Much of the news unhappy

Published 12:20 pm Wednesday, April 7, 2004

By Staff
The front page of this newspaper doesn't have a theme. Its space isn't reserved for any particular blend of news or feature articles. Likewise, there isn't any specific type of photo, in terms of size or content, we at the paper go looking for when we're putting the front page together.
More than any other page in the newspaper, page one is an ever-changing canvas, one painted anew each edition to reflect the people and events most prominent during the days leading up to its publication.
That makes it, in many ways, the most exciting page in the paper, at least for those of us involved in putting it together. Producing a good front page entails the sort of work most of us envisioned when we went into this business -- looking for news and feature ideas, making interesting stories of them by deadline and rolling with any last minute changes that may come along.
We're acutely aware that it's the first page of the paper you see each Wednesday and Sunday, and like any group of people trying to make a good impression through their work, we keep in mind the importance of that impression.
Page one's unplanned nature has its good side, offering ourselves and our readers something completely different each time out. But it also has what might be called a bad side, in that the news it delivers, and the topics into which it delves are not always the brand of information we're happy to be passing along.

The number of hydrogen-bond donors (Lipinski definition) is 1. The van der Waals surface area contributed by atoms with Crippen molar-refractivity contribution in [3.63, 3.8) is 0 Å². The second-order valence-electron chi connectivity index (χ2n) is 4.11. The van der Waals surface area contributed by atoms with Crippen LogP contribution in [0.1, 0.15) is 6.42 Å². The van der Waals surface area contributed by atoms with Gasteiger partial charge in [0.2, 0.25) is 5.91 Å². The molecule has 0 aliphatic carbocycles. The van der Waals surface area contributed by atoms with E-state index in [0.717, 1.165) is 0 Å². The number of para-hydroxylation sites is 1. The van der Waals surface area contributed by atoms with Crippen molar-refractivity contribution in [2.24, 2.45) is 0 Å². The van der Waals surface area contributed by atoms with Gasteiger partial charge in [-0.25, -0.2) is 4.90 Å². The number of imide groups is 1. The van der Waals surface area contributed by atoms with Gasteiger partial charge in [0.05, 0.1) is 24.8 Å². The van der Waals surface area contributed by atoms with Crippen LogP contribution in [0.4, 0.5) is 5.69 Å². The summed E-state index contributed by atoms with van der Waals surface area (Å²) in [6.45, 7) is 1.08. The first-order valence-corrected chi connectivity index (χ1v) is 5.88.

Our front page today is one such page, in that much of the news it contains is almost unbearably sad, and the predominant topic is, as much as anything else, the fragility of young life.
Two local teens, both seniors at W.S. Neal High School, were killed Saturday night in a traffic accident on Hwy. 87, between here and Milton -- something you already know just by having glanced at the front page of today's paper.
The account of their deaths, there in black and white, serves as yet another ready reminder of just how fleeting life can be, even for those who are just getting acquainted with it.
As is the case with almost all accounts of tragedy, just about the only thing left to the imagination is the lost potential of its victims, the might-have-beens that crop up in the aftermath of such accidents.
Page one isn't the place to go into that, however, nor is this page.
But both are appropriate places for pointing out something which, while difficult to discuss, bears mentioning for the good of others as they plan to get behind the wheel.
According to Florida Highway Patrol reports, neither of the teens was wearing a seatbelt at the time of the accident which claimed their lives.
While we'll never know if being belted in would have prevented or lessened this tragedy -- a might-have-been too painful to contemplate -- the possibility alone should serve as a reminder to all of us, especially other young people, of the importance of seatbelt usage.
That's not an attempt to make sense of something there's no making sense of. It's just another way of looking at the bad news we've brought you today – hopefully a way that leads to less of it in the future.